Drakkar has a good mix of acting and reacting. Each card has two possibilities, essentially giving a player more choices than they know what to do with at the start of their game. The opening gambit is almost always focused on building a boat, as that is a necessary component to complete a Quest card. From there, a player must focus both on getting their own crew ready and making sure their opponents have problems preparing to set sail. This not-so-subtle game of building and espionage creates a lot of plays back and forth that are one part shoring up defenses and one part attacking the heck out of each other.

While some thought that the game felt a bit too limited with only three rounds of game play, I found the game play length to be perfect. Drakkar stays on the table just long enough to make me feel like I played a solid game and is off the table quick enough to not overstay its welcome. The Gamer Geeks were absolutely right when they called this game a “filler”. It’s light, fast, and fun. Everything a filler should be.

Do play this game when you get a chance, especially if you are a casual player or have a family of gamers. Drakkar will impress you with its simplistic goals and card management difficulty. Do expect to be taken off course more than once as you react to negative cards, but it’s easy enough to set yourself back on the right track to victory. To win this game you need to roll with the punches and focus on the long game without getting to upset out short-term looses.

This is a paid for review of the game’s final prototype. Although our time and focus was financially compensated, our words are our own. We’d need at least 10 million dollars before we started saying what other people wanted. Such is the statuesque and legendary integrity of Father Geek which cannot be bought except by those who own their own private islands and small countries.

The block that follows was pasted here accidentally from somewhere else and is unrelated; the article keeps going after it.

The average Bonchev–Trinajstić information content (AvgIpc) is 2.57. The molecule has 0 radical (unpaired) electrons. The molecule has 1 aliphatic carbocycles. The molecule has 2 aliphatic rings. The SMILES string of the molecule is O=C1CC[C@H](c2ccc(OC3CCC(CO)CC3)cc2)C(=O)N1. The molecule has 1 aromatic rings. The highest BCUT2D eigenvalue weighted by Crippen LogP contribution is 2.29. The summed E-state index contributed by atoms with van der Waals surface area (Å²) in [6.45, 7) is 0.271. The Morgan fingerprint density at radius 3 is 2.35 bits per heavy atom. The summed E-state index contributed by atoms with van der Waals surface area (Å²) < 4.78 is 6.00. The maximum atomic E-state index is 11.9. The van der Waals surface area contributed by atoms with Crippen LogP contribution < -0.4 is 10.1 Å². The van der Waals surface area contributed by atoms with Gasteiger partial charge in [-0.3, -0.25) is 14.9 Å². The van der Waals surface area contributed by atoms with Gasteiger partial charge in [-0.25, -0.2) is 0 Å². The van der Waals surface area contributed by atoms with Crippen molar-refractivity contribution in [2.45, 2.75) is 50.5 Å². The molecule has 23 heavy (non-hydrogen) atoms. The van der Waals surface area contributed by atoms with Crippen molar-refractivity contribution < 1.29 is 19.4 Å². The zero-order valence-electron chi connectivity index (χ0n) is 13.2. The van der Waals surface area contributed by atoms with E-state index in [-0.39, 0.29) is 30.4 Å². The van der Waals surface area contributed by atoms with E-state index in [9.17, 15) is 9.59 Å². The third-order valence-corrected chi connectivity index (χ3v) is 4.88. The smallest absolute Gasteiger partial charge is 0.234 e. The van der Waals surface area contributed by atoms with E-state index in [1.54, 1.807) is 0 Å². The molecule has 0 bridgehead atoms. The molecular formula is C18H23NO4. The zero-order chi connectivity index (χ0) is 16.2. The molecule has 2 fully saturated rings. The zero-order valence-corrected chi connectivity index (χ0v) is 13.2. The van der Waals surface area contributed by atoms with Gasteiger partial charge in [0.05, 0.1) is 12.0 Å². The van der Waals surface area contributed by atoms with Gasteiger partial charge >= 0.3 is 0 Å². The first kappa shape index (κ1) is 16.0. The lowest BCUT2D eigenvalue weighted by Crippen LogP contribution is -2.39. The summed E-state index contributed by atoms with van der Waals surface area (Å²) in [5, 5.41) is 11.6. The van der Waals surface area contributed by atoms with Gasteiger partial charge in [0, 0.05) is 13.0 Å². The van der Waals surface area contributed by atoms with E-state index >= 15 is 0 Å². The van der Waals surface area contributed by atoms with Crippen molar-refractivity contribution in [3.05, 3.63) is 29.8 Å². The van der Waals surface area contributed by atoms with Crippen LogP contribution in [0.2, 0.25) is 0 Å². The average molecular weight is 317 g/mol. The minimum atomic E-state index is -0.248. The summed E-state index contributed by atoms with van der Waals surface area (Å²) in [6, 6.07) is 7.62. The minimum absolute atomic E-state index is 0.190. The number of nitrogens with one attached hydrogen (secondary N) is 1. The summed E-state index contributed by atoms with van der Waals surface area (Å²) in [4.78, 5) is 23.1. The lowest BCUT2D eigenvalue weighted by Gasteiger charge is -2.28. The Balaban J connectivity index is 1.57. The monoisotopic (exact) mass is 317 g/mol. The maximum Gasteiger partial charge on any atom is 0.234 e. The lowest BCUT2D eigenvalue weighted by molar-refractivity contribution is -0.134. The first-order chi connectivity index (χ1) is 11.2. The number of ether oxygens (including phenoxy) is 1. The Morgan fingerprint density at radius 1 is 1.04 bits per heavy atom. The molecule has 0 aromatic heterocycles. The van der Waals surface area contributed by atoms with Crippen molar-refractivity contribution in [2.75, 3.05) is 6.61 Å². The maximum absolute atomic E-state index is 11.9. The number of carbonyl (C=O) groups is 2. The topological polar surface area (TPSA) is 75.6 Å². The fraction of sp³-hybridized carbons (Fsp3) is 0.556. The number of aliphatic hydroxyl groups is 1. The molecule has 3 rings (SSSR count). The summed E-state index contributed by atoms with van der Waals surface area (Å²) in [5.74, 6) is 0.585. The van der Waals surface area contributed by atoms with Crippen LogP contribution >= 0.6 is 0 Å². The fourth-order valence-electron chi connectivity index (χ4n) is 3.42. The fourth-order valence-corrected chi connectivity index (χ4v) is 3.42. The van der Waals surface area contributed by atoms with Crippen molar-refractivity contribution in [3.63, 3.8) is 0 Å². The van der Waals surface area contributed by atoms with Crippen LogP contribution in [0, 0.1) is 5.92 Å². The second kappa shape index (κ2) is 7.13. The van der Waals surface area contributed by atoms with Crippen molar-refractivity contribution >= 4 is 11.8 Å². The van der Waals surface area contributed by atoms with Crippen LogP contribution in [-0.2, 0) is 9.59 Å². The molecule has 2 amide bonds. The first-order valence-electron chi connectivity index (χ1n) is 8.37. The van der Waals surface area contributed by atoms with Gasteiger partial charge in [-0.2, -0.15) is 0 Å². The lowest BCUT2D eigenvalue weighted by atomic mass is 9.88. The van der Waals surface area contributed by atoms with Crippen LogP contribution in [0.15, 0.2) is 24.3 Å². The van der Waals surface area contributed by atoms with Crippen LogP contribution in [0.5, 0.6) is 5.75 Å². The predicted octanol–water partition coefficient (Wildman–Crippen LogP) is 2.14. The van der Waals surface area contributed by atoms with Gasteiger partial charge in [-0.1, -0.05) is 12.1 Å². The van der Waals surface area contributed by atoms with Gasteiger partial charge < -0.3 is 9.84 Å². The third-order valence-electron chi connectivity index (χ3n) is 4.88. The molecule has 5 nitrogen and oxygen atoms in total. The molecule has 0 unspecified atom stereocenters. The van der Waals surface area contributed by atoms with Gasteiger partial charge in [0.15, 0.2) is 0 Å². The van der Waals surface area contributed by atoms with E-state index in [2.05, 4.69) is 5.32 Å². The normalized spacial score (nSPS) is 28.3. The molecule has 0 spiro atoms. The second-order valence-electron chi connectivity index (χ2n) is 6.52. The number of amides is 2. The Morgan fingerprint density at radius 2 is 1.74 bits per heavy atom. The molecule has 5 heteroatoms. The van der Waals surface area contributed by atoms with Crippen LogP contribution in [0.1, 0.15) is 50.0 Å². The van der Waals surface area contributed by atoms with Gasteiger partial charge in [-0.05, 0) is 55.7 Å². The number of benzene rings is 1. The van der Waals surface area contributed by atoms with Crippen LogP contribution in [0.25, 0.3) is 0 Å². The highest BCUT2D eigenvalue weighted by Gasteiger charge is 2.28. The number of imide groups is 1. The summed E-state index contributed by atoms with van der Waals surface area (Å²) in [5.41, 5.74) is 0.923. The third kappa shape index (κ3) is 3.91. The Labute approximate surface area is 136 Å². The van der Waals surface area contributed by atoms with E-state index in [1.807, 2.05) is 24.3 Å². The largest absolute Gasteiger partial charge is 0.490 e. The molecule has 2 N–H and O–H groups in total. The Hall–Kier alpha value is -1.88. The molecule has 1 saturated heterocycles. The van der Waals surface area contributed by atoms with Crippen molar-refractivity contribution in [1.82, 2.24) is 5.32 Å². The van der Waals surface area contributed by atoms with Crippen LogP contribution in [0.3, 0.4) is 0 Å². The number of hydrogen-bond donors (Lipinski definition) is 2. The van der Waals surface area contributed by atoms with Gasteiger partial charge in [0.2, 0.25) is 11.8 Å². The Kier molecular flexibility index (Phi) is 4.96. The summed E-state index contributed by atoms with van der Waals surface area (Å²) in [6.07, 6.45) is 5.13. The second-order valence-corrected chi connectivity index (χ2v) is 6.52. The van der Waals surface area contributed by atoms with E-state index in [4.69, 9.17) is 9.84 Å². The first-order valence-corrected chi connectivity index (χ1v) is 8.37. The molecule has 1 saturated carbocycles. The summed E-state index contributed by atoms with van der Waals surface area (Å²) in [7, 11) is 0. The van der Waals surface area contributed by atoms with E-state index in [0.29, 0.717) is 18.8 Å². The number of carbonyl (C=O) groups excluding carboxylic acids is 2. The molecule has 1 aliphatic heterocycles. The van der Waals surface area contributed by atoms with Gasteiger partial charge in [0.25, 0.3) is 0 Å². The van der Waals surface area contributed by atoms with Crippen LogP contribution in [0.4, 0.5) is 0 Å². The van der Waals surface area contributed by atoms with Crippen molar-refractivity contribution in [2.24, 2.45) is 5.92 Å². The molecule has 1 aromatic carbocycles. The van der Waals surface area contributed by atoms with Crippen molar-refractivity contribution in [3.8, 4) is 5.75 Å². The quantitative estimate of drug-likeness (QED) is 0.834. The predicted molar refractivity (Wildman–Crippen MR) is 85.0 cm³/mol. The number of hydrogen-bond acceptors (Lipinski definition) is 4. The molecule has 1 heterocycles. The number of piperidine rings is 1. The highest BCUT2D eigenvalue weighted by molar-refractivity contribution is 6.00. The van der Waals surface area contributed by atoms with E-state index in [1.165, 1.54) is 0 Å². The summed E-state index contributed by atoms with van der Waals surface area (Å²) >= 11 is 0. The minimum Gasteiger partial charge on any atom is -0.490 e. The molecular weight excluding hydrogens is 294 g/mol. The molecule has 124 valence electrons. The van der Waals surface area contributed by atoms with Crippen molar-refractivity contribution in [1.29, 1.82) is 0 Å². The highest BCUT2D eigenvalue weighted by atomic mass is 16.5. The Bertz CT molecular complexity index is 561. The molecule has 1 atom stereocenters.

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About Cyrus

Editor in Chief, Owner/Operator, Board Game Fanatic, Father of Three, and Nice Guy, Cyrus has always enjoyed board, card, miniature, role playing, and video games, but didn't get back into the hobby seriously until early 2000. Once he did, however, he was hooked. He now plays board games with anyone and everyone he can, but enjoys playing with his children the most. Video games continue to be of real interest, but not as much as dice and little miniatures. As he carefully navigates the ins and outs of parenting, he does his very best to bestow what wisdom he has and help nurture his children's young minds. It is his hope and ambition to raise three strong, honorable men who will one day go on to do great things and buy their Mom and Dad a lobster dinner. Cyrus goes by the handle fathergeek on Board Game Geek. You can also check him out on CyrusKirby.com. Yes, he has a URL that is his name. His ego knows no bounds, apparently....